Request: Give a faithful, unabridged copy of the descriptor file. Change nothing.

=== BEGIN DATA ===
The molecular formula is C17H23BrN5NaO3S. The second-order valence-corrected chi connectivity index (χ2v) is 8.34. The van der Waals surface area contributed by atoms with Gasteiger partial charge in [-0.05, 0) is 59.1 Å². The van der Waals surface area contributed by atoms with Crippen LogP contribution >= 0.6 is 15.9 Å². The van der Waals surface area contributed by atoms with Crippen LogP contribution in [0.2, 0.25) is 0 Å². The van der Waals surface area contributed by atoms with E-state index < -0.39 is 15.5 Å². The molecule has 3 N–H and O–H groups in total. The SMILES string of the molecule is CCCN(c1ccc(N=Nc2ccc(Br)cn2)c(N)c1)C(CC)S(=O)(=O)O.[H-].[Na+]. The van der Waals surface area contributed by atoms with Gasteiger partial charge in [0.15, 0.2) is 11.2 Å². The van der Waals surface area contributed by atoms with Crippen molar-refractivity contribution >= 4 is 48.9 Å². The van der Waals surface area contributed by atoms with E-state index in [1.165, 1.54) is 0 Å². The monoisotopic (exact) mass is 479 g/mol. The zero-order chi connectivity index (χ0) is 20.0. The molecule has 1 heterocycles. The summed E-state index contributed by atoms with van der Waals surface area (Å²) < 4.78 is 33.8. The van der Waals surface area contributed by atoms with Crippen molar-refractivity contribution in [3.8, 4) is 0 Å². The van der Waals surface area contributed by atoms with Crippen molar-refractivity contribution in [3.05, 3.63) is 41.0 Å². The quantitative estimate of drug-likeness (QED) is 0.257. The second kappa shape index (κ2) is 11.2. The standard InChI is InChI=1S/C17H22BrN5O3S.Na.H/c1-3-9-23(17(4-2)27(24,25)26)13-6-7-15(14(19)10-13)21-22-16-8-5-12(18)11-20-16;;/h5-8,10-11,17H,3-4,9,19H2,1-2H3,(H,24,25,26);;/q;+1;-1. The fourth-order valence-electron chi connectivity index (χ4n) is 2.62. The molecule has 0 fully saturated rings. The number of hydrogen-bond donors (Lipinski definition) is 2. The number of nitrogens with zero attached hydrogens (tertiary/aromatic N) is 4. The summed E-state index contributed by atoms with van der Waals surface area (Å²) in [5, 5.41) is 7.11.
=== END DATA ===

The molecular formula is C17H23BrN5NaO3S. The second-order valence-corrected chi connectivity index (χ2v) is 8.34. The van der Waals surface area contributed by atoms with Gasteiger partial charge in [-0.05, 0) is 59.1 Å². The van der Waals surface area contributed by atoms with Crippen LogP contribution >= 0.6 is 15.9 Å². The van der Waals surface area contributed by atoms with Crippen LogP contribution in [0.2, 0.25) is 0 Å². The van der Waals surface area contributed by atoms with E-state index < -0.39 is 15.5 Å². The molecule has 3 N–H and O–H groups in total. The SMILES string of the molecule is CCCN(c1ccc(N=Nc2ccc(Br)cn2)c(N)c1)C(CC)S(=O)(=O)O.[H-].[Na+]. The van der Waals surface area contributed by atoms with Gasteiger partial charge in [0.15, 0.2) is 11.2 Å². The van der Waals surface area contributed by atoms with Crippen molar-refractivity contribution >= 4 is 48.9 Å². The van der Waals surface area contributed by atoms with E-state index in [1.165, 1.54) is 0 Å². The monoisotopic (exact) mass is 479 g/mol. The zero-order chi connectivity index (χ0) is 20.0. The molecule has 1 heterocycles. The summed E-state index contributed by atoms with van der Waals surface area (Å²) < 4.78 is 33.8. The van der Waals surface area contributed by atoms with Crippen molar-refractivity contribution in [3.8, 4) is 0 Å². The van der Waals surface area contributed by atoms with Crippen molar-refractivity contribution in [3.05, 3.63) is 41.0 Å². The quantitative estimate of drug-likeness (QED) is 0.257. The second kappa shape index (κ2) is 11.2. The standard InChI is InChI=1S/C17H22BrN5O3S.Na.H/c1-3-9-23(17(4-2)27(24,25)26)13-6-7-15(14(19)10-13)21-22-16-8-5-12(18)11-20-16;;/h5-8,10-11,17H,3-4,9,19H2,1-2H3,(H,24,25,26);;/q;+1;-1. The fourth-order valence-electron chi connectivity index (χ4n) is 2.62. The molecule has 0 fully saturated rings. The number of hydrogen-bond donors (Lipinski definition) is 2. The number of nitrogens with zero attached hydrogens (tertiary/aromatic N) is 4. The summed E-state index contributed by atoms with van der Waals surface area (Å²) in [5, 5.41) is 7.11.